Johnnie has a twin sister with talent, too: Wildcat frosh Alyssa, who has run 2:10.00 for 800 this spring, her first in the event.
To be sure, Blockburger didn’t catapult directly from 48.02 to the U20 all-time list. He sprinted 45.83 at the Willie Williams Classic in March, dashed a 100 in 10.28 a week after that — and the weekend after his smokin’ lap lowered his 200 best to 20.70.
Arizona’s head coach Fred Harvey, however, knew before Blockburger arrived on campus that the Wildcat yearling possessed uncommon gifts. “With Johnnie Blockburger and his twin Alyssa, we always knew the talent was there, even though [everyone] may not have seen it coming,” Harvey says.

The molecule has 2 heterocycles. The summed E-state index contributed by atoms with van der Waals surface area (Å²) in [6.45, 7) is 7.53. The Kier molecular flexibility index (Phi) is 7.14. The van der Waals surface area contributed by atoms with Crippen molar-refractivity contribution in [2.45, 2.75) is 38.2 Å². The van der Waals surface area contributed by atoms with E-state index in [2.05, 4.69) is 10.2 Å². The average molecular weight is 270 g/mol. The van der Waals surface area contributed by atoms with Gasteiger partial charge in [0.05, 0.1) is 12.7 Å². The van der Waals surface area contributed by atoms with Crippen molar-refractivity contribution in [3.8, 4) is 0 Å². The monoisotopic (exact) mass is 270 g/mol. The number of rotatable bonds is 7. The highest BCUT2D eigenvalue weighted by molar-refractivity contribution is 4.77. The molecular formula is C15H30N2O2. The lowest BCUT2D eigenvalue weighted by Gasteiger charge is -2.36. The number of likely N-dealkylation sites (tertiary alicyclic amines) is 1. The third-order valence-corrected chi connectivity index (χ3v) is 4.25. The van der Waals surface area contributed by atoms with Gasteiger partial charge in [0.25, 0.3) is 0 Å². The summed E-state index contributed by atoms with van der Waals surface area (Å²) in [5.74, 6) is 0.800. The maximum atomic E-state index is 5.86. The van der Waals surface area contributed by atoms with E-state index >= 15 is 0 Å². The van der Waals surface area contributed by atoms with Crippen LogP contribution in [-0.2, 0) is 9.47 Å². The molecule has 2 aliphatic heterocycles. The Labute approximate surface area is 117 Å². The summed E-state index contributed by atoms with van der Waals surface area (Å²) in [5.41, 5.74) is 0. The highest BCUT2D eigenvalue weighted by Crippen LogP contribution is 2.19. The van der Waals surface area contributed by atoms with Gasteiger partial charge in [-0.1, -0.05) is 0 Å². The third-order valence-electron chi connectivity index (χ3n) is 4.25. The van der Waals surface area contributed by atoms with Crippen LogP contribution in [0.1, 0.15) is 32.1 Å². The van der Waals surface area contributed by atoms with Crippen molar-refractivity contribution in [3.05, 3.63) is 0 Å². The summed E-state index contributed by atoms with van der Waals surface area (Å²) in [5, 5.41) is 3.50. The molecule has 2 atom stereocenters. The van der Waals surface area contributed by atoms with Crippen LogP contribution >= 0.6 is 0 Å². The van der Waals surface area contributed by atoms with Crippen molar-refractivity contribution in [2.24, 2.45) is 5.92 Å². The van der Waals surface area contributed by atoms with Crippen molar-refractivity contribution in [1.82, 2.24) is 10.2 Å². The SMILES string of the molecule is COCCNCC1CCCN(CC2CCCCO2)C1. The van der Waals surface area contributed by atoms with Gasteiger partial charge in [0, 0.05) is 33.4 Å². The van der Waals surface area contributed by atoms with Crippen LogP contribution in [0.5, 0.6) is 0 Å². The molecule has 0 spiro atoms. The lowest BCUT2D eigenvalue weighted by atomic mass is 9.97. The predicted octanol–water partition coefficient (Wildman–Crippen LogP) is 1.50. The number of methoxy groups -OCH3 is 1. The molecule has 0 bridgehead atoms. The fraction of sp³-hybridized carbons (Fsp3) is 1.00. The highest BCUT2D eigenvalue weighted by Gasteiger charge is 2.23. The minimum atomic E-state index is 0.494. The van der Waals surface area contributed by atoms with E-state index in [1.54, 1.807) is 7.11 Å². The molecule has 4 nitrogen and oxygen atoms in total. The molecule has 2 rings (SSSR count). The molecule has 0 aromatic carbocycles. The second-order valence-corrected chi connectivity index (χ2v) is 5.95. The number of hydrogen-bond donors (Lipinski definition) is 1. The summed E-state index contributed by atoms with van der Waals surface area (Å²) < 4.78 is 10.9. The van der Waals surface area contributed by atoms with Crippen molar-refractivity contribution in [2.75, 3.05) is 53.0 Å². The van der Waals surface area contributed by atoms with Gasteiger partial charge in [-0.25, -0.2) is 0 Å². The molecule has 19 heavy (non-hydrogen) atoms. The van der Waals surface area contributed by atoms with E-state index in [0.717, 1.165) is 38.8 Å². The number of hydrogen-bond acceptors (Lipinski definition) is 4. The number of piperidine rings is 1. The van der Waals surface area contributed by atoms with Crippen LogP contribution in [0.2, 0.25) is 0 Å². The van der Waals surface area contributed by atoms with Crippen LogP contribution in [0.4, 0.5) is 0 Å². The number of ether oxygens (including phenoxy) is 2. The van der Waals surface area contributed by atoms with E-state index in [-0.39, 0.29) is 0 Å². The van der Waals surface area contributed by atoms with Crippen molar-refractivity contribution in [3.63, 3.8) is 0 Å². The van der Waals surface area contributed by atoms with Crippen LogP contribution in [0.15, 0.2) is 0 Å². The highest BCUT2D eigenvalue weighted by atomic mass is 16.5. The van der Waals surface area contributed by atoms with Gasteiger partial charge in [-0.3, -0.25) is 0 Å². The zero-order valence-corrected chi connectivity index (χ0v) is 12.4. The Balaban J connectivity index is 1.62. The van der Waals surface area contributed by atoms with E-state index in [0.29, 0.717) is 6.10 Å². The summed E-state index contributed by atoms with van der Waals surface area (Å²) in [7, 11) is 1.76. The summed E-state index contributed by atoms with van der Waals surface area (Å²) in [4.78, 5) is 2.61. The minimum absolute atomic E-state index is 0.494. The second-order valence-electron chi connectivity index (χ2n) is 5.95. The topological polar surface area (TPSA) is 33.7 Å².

“There’s one moment that I really saw it coming in. It may not mean much to anyone, but last year indoors in Albuquerque he ran a 200m. In the race, when you looked at it, it was one of those things, he ran 21.9 indoors and it looked like he was literally striding. Right then and there, I saw, ‘Yeah, there it is. This is exceptional talent.’”
Now in his 19th year guiding the Wildcats after 15 seasons with the program as an assistant and associate head coach, Harvey had a vision of Blockburger that also jibed with memories of legends he watched train back when he was in high school.
“Being the head coach and director of track & field and having an opportunity to coach so many talented athletes for so long — and growing up in the San José area and Lee Evans training at our high school, Tommie Smith, John Carlos, and having vivid memories of those folks — you know, looking at Johnnie’s talent, really, it’s something special.”
That there’s a trio of sprinter’s it’s good to be compared with. Understatement alert!